Platinum Equity-owned label maker pulls risky PIK deal

Platinum Equity-owned label maker Multi-Color Corporation has pulled a proposed sale of a risky “payment in kind” note, signalling that the soaring demand from investors for US corporate bonds has its limits.

The $500m deal had been seen as one of the most aggressive to be brought to market during the post-March financing boom, in which supportive central bank policies have pushed down borrowing costs and led investors to accept increasingly risky deals. 

The PIK note would have given the company the option to defer interest payments until the bond’s maturity, while the proceeds would have been used to fund a payment to the company’s private equity owners. 

The bond had been pitched to investors with an interest rate of more than 12 per cent, rising to about 13 per cent if the company chose to pay interest at the end of the note’s life, according to people familiar with the deal terms. But it failed to capture enough demand from investors to proceed, according to people with direct knowledge of the financing. 

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“It is a sign of the froth in the market, when you see these low-rated PIK deals come to market to fund dividend payments to the private equity sponsors,” said John Dixon, a high-yield bond trader at Dinosaur Financial Group. “The fact this deal was pulled is rational.”

Platinum Equity did not immediately respond to a request for comment. Bank of America, which led the fundraising, declined to comment. 

Anatomy of a PIK deal

  • PIK notes allow a company to defer interest payments until the bond matures.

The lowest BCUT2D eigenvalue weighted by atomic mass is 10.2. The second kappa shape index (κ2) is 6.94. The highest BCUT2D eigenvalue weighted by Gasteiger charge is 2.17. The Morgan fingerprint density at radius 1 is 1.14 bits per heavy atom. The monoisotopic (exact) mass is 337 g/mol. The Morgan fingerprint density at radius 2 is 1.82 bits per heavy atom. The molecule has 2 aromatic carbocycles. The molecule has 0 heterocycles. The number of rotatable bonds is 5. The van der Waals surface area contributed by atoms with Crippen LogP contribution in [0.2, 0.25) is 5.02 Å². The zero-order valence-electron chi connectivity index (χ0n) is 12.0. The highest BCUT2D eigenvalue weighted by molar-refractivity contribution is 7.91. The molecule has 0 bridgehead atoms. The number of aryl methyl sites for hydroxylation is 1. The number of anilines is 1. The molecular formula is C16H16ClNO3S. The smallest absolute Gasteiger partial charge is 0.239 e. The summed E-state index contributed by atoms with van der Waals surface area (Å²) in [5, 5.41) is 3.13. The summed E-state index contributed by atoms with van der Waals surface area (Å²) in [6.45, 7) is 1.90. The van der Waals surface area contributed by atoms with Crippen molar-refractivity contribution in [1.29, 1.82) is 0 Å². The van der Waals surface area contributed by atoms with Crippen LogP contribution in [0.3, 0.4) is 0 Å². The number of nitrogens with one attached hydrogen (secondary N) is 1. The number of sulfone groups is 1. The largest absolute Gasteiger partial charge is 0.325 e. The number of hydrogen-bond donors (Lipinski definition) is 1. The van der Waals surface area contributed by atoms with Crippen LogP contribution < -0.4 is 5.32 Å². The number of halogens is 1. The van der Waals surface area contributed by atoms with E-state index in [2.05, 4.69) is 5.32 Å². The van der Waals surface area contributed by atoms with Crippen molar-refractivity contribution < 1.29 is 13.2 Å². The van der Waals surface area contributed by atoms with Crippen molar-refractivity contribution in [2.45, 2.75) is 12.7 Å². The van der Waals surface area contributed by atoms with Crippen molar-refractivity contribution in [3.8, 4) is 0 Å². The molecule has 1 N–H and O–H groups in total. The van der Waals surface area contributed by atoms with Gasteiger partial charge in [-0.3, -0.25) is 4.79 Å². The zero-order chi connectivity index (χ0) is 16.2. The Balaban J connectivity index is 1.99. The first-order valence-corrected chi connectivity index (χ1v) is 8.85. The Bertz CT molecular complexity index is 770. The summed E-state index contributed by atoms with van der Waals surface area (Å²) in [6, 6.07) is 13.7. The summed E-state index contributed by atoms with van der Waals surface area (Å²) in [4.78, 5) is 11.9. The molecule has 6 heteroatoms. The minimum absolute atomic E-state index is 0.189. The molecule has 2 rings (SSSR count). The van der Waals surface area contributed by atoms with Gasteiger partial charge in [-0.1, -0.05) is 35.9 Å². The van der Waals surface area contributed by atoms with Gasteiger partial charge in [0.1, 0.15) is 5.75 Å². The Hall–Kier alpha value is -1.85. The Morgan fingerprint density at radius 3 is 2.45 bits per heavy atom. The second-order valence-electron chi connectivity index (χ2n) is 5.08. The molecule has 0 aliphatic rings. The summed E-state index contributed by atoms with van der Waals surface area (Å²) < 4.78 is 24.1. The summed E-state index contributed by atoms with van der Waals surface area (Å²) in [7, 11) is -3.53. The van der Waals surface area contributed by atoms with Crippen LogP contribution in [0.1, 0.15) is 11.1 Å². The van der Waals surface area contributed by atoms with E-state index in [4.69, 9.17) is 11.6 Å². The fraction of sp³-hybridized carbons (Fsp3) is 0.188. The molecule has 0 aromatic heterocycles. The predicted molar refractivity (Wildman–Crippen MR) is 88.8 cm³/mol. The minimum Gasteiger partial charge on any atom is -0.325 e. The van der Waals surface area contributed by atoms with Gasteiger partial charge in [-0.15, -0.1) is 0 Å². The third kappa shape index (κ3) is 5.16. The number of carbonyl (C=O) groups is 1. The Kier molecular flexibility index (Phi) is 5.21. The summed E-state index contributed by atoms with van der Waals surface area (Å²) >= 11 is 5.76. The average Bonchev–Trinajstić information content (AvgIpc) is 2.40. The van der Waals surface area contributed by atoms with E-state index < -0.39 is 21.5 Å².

• The interest is paid “in kind” by being added to the principal of the bond, with the debt’s interest effectively being paid with more debt.

  • The notes are associated with deeply distressed issuers who need extra cash to survive, but would struggle to immediately begin paying investors interest on the debt.

  • The debt typically sits low down in a companies capital structure, putting it at greater risk of being wiped out should the company slip into bankruptcy.

  • “PIK toggle” deals allow issuers to switch between paying coupons and paying in kind.

The Platinum Equity-backed bond is not the only one to attempt to take advantage of rampant demand in the corporate bond market. Apollo-owned Aspen Insurance borrowed $500m through a PIK deal last week, with roughly half the funds being used to fund a dividend. That followed a spate of loan deals to finance dividends for private equity owners.

Companies have been rushing to secure financing ahead of the US presidential election next week, given the potential for an uptick in volatility. Three junk-rated companies sold a total of more than $1bn of bonds on Monday, with eight other deals expected to cross the line this week.

“We are seeing a sprint to issue bonds pre-election,” said John McClain, a portfolio manager at Diamond Hill Capital Management. “Investors are drawing bright lines in the sand around businesses they are comfortable financing and deals that are susceptible to the potential volatility we expect to see.”

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